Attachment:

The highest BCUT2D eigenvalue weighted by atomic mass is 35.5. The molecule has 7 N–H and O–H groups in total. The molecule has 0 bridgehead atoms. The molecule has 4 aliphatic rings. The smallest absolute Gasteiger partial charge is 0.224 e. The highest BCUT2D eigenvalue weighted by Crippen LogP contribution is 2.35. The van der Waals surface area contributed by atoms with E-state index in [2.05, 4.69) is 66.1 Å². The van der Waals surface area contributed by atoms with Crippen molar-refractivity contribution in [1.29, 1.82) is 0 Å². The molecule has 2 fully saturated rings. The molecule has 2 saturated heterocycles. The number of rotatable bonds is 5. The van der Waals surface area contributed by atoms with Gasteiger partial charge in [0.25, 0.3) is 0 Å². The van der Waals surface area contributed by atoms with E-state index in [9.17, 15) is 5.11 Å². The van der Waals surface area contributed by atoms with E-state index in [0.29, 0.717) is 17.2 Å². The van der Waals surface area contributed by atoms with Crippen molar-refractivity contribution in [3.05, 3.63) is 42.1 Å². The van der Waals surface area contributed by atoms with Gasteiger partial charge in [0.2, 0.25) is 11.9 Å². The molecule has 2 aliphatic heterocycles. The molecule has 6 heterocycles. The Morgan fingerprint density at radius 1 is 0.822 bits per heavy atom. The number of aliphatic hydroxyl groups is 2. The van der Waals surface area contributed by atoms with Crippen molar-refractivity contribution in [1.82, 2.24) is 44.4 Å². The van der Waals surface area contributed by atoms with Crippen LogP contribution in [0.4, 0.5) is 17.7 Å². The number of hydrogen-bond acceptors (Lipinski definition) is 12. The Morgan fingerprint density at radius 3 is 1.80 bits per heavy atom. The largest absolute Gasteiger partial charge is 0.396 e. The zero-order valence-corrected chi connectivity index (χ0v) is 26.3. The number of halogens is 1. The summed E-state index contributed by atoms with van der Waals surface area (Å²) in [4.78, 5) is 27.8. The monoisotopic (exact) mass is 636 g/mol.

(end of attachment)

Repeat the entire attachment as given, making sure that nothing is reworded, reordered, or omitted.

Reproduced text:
The highest BCUT2D eigenvalue weighted by atomic mass is 35.5. The molecule has 7 N–H and O–H groups in total. The molecule has 0 bridgehead atoms. The molecule has 4 aliphatic rings. The smallest absolute Gasteiger partial charge is 0.224 e. The highest BCUT2D eigenvalue weighted by Crippen LogP contribution is 2.35. The van der Waals surface area contributed by atoms with E-state index in [2.05, 4.69) is 66.1 Å². The van der Waals surface area contributed by atoms with Crippen molar-refractivity contribution in [1.29, 1.82) is 0 Å². The molecule has 2 fully saturated rings. The molecule has 2 saturated heterocycles. The number of rotatable bonds is 5. The van der Waals surface area contributed by atoms with Gasteiger partial charge in [0.25, 0.3) is 0 Å². The van der Waals surface area contributed by atoms with E-state index in [9.17, 15) is 5.11 Å². The van der Waals surface area contributed by atoms with E-state index in [0.29, 0.717) is 17.2 Å². The van der Waals surface area contributed by atoms with Crippen molar-refractivity contribution in [3.05, 3.63) is 42.1 Å². The van der Waals surface area contributed by atoms with Gasteiger partial charge in [0.2, 0.25) is 11.9 Å². The molecule has 2 aliphatic heterocycles. The molecule has 6 heterocycles. The Morgan fingerprint density at radius 1 is 0.822 bits per heavy atom. The number of aliphatic hydroxyl groups is 2. The van der Waals surface area contributed by atoms with Crippen molar-refractivity contribution in [1.82, 2.24) is 44.4 Å². The van der Waals surface area contributed by atoms with Crippen LogP contribution in [0.4, 0.5) is 17.7 Å². The number of hydrogen-bond acceptors (Lipinski definition) is 12. The Morgan fingerprint density at radius 3 is 1.80 bits per heavy atom. The largest absolute Gasteiger partial charge is 0.396 e. The zero-order valence-corrected chi connectivity index (χ0v) is 26.3. The number of halogens is 1. The summed E-state index contributed by atoms with van der Waals surface area (Å²) in [4.78, 5) is 27.8. The monoisotopic (exact) mass is 636 g/mol.